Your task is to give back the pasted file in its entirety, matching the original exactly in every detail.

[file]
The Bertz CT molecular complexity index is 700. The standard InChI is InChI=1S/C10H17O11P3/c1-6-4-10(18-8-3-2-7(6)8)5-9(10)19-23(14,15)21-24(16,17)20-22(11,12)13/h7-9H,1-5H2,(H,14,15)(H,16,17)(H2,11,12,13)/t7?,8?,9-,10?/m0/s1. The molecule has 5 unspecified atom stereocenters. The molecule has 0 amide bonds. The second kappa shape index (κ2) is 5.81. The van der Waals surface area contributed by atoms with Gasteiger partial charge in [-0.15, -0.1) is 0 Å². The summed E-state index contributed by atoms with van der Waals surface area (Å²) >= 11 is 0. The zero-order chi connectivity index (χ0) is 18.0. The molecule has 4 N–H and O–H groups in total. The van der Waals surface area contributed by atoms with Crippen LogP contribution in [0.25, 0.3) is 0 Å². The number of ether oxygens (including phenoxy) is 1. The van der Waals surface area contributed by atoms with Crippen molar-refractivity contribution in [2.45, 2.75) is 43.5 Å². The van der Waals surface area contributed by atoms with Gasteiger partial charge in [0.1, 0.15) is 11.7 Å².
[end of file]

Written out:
The Bertz CT molecular complexity index is 700. The standard InChI is InChI=1S/C10H17O11P3/c1-6-4-10(18-8-3-2-7(6)8)5-9(10)19-23(14,15)21-24(16,17)20-22(11,12)13/h7-9H,1-5H2,(H,14,15)(H,16,17)(H2,11,12,13)/t7?,8?,9-,10?/m0/s1. The molecule has 5 unspecified atom stereocenters. The molecule has 0 amide bonds. The second kappa shape index (κ2) is 5.81. The van der Waals surface area contributed by atoms with Gasteiger partial charge in [-0.15, -0.1) is 0 Å². The summed E-state index contributed by atoms with van der Waals surface area (Å²) >= 11 is 0. The zero-order chi connectivity index (χ0) is 18.0. The molecule has 4 N–H and O–H groups in total. The van der Waals surface area contributed by atoms with Crippen LogP contribution in [0.25, 0.3) is 0 Å². The number of ether oxygens (including phenoxy) is 1. The van der Waals surface area contributed by atoms with Crippen molar-refractivity contribution in [2.45, 2.75) is 43.5 Å². The van der Waals surface area contributed by atoms with Gasteiger partial charge in [0.1, 0.15) is 11.7 Å².